Is the Ethiopian Leather industry on the right track?: an Empirical investigation.

This study aimed at examining the existence of technical efficiency differences among tanneries and leather processing firms using stochastic frontier production function models. The study considered 10 tanneries and 24 leather processing firms for the period 1996 to 1999. Mean technical efficiency of tanneries was about 83 percent for the entire period, albeit showing a declining trend. Among tanneries, larger firms were found to be more efficient because of the advantage of scale economies. Contrary to the widely held view, exporting tanneries were not as efficient as inward oriented ones except that they were using capital intensive and relatively modern technologies which might have allowed them producing good quality products for their target markets. Although, leather processing industries were operating far below their designed capacity, the empirical evidence externalized the causes for their poor performance. The Translog production function estimated through OLS was found to better characterize their production technology implying that there was not statistically significant technical efficiency difference amongst them. External constraints might include unfair competition with illegal imports, lack of easier access to finance, and limited government support in light of the fiercely competitive global trade and the infant nature of the sector. Albeit, statistical tests do not affirm it, an increasing trend of inefficiency has been observed in leather processing industries. This is perhaps a reflection of firm level weaknesses associated with mediocre product design, use of backward machines, limited international exposure and passive reaction to competitive products. Thus, both tanneries and leather processing industries ought to firmly work in addressing their weaknesses and accustom themselves with the challenges of the changing global environment. Government should also play its supportive role in terms of ensuring a fairly competitive domestic market, providing market and technology related information, supporting trainings, and minimizing transaction costs related to the provision of its services.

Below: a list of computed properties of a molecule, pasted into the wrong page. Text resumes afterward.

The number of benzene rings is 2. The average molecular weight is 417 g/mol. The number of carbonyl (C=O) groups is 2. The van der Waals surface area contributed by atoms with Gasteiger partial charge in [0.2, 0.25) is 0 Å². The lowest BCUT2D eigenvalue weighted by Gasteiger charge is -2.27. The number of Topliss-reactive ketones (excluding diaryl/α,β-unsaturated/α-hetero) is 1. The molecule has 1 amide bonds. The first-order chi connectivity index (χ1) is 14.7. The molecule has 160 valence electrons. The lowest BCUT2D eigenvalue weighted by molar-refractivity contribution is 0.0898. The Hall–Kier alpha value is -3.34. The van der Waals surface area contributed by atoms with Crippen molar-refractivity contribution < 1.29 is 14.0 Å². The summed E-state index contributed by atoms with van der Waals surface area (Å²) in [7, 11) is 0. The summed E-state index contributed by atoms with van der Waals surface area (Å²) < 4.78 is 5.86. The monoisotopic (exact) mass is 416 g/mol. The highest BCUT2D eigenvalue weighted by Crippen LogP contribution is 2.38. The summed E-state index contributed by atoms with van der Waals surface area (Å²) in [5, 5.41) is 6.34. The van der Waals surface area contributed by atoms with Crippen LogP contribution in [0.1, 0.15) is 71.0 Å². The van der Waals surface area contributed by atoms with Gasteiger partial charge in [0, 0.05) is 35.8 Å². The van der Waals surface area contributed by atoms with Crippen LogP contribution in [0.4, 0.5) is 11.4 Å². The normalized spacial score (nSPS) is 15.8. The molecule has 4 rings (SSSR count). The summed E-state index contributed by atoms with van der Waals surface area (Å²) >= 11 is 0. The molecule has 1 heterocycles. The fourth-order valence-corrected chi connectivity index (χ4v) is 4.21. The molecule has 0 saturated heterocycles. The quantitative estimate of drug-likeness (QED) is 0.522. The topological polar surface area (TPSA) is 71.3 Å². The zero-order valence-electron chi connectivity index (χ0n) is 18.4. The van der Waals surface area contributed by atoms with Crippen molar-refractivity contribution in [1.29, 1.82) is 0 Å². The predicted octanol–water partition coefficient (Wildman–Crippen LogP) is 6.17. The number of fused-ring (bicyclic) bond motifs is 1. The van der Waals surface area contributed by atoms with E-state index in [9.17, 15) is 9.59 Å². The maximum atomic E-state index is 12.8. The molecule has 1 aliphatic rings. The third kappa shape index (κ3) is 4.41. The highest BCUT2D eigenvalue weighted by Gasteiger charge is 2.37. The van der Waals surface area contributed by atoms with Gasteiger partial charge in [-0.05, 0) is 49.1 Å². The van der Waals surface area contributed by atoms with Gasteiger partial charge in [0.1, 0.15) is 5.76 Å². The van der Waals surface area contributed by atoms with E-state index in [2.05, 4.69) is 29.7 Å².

Editor(s):
Getnet, Alemu
Alemayehu, Seyoum
Alemu, Mekonnen
Eyob, Tesfaye
Ayele, Gezahegn
Diwan, Ishak
Issue Date:
2006-04
Publication Type:
Journal Article
PURL Identifier:
http://purl.umn.edu/249860
Published in:
Ethiopian Journal of Economics, Volume 10, Number 2
Page range:
86-103
Total Pages:
103
Series Statement:
ETHIOPIAN JOURNAL OF ECONOMICS
VOLUME X NUMBER 2 October 2001




 Record created 2017-04-01, last modified 2017-08-29

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